How the MiG-31 repelled the SR-71 Blackbird from Soviet skies

Even if no SR-71 was lost due to hostile actions during the entire Blackbird career, the Mach 3+ capable spyplane faced an adversary that could effectively intercept it: the MiG-31 Foxhound.

The SR-71 impressive mission record was reached thanks to some unique features of its airframe, such as its ability to fly at more than three and a half times the speed of sound at 88,000 feet, its small (for the time) Radar Cross Section (RCS) and its sophisticated electronic countermeasures (ECM).

These flight characteristics made the Blackbird safe against any attempt of interception conducted by enemy fighters or surface-to-air missiles (SAM), during its reconnaissance missions in the Russian skies during the Cold War years.

The only aircraft which possessed the capabilities to shoot down an SR-71 was the F-14 Tomcat, that could use its AIM-54 Phoenix long range missile against the fast black plane.

In fact the Phoenix was developed to shoot down Soviet cruise missiles which flew at an altitude similar to the one reached by the Blackbird. Moreover with a speed between Mach 4 and Mach 5, the AIM-54 was fast enough to cause serious problems to the SR-71.

But, the capabilities featured by the Tomcat and its long range missiles, weren’t matched by any Russian interceptor, and to stop SR-71s’ overflights, the Soviets developed an aircraft which had similar characteristics to those owned by the F-14.

As we have recently explained, the only aircraft that had a speed close to the one of the SR-71 was the MiG-25. But even if it could fly at Mach 3.2, the Foxbat wasn’t able to sustain such speeds long enough to reach the Blackbird.

Another serious problem which affected the Foxbat was the lack of effectiveness of its R-40 missiles (AA-6 Acrid based on NATO designation) against an air-to-air target smaller than a large strategic bomber.

These deficiencies were settled when a more advanced MiG-25 development, the MiG-31, entered in service in the 1980s: the Foxhound was armed with a missile very similar to the US AIM-54 Phoenix, the R-33 (AA-9 Amos as reported by NATO designation).

This weapon was ideal not only for shooting down the American bombers, but also to intercept and destroy fast reconnaissance aircraft, such as the SR-71.

This statement was dramatically confirmed in Paul Crickmore’s book Lockheed Blackbird: Beyond The Secret Missions.

In this book one of the first Foxhound pilots, Captain Mikhail Myagkiy, who had been scrambled with its MiG-31 several times to intercept the US super-fast spy plane, explains how he was able to lock on a Blackbird on Jan. 31, 1986:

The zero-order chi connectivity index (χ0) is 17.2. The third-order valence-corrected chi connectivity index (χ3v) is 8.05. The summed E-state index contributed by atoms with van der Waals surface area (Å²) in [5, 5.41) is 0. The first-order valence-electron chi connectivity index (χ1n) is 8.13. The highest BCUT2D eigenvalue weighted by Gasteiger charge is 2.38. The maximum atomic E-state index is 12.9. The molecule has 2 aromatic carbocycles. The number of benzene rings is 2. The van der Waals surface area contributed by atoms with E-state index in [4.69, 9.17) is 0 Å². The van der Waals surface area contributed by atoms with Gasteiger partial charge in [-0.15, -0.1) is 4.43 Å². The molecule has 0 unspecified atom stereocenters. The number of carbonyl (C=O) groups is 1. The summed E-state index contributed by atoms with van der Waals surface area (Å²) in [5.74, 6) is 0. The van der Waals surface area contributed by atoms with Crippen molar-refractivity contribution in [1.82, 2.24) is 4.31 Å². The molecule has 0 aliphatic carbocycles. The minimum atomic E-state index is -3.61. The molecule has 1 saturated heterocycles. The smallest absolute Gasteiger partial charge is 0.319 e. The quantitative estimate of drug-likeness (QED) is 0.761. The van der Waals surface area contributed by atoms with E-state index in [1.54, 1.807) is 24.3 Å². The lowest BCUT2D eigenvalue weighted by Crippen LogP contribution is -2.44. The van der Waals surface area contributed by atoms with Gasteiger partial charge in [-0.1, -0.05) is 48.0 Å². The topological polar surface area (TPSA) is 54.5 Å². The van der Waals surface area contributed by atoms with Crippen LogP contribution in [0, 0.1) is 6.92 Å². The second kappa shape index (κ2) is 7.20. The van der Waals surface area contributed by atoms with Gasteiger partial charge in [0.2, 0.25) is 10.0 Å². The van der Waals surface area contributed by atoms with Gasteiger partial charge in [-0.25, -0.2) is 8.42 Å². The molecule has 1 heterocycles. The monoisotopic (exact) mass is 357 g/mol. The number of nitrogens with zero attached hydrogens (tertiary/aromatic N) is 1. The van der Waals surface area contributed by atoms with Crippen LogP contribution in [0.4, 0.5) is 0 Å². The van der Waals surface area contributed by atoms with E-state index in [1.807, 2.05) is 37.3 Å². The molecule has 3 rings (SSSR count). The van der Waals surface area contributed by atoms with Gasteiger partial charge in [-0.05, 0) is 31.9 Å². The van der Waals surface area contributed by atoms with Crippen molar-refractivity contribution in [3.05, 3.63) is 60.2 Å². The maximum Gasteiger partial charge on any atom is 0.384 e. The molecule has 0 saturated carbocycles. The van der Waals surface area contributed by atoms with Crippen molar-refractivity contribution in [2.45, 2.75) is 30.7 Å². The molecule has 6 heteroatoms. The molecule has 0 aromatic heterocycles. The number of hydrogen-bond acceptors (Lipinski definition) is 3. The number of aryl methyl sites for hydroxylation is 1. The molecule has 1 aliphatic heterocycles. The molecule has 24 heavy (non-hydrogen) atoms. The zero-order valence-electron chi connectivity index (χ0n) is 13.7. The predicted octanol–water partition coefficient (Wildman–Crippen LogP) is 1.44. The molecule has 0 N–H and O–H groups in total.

“The scheme for intercepting the SR-71 was computed down to the last second, and the MiGs had to launch exactly 16 minutes after the initial alert. (…) They alerted us for an intercept at 11.00. They sounded the alarm with a shrill bell and then confirmed it with a loudspeaker. The appearance of an SR-71 was always accompanied by nervousness. Everyone began to talk in frenzied voices, to scurry about, and react to the situation with excessive emotion.”

Myagkiy and its Weapons System Officer (WSO) were able to achieve a SR-71 lock on at 52,000 feet  and at a distance of 120 Km from the target.

The Foxhound climbed at 65,676 feet where the crew had the Blackbird in sight and according to Myagkiy:

“Had the spy plane violated Soviet airspace, a live missile launch would have been carried out. There was no practically chance the aircraft could avoid an R-33 missile.”

After this interception Blackbirds reportedly began to fly their reconnaissance missions from outside the borders of the Soviet Union.

But the MiG-31s intercepted the SR-71 at least another time.

On Sept. 3, 2012 an article written by Rakesh Krishman Simha for explains how the Foxhound was able to stop Blackbirds spy missions over Soviet Union on Jun. 3, 1986.

That day, no less than six MiG-31s “intercepted” an SR-71 over the Barents Sea by performing a coordinated interception that subjected the Blackbird to a possible all angle air-to-air missiles attack.

Apparently, after this interception, no SR-71 flew a reconnaissance missions over the Soviet Union and few years later the Blackbird was retired to be replaced with the satellites.